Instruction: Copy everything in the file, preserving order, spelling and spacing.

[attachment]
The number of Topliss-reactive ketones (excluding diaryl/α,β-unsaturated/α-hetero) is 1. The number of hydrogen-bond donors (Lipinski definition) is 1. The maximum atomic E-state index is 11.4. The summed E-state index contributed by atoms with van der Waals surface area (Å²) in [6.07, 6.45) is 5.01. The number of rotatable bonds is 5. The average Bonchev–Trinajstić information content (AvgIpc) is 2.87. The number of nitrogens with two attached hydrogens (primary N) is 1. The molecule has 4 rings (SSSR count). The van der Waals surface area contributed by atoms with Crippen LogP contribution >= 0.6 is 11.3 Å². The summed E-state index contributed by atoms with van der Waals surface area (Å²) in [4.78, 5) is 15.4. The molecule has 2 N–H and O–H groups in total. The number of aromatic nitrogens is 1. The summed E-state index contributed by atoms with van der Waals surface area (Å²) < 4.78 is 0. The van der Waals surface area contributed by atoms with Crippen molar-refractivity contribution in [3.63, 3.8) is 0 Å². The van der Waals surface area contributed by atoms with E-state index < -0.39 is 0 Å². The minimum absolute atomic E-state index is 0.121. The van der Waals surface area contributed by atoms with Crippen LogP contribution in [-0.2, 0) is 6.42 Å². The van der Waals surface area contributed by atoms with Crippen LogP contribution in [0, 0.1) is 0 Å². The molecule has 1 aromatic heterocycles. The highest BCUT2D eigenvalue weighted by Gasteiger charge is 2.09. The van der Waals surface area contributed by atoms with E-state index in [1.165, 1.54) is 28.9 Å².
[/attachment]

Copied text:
The number of Topliss-reactive ketones (excluding diaryl/α,β-unsaturated/α-hetero) is 1. The number of hydrogen-bond donors (Lipinski definition) is 1. The maximum atomic E-state index is 11.4. The summed E-state index contributed by atoms with van der Waals surface area (Å²) in [6.07, 6.45) is 5.01. The number of rotatable bonds is 5. The average Bonchev–Trinajstić information content (AvgIpc) is 2.87. The number of nitrogens with two attached hydrogens (primary N) is 1. The molecule has 4 rings (SSSR count). The van der Waals surface area contributed by atoms with Crippen LogP contribution >= 0.6 is 11.3 Å². The summed E-state index contributed by atoms with van der Waals surface area (Å²) in [4.78, 5) is 15.4. The molecule has 2 N–H and O–H groups in total. The number of aromatic nitrogens is 1. The summed E-state index contributed by atoms with van der Waals surface area (Å²) < 4.78 is 0. The van der Waals surface area contributed by atoms with Crippen molar-refractivity contribution in [3.63, 3.8) is 0 Å². The van der Waals surface area contributed by atoms with E-state index < -0.39 is 0 Å². The minimum absolute atomic E-state index is 0.121. The van der Waals surface area contributed by atoms with Crippen LogP contribution in [-0.2, 0) is 6.42 Å². The van der Waals surface area contributed by atoms with Crippen LogP contribution in [0, 0.1) is 0 Å². The molecule has 1 aromatic heterocycles. The highest BCUT2D eigenvalue weighted by Gasteiger charge is 2.09. The van der Waals surface area contributed by atoms with E-state index in [1.165, 1.54) is 28.9 Å².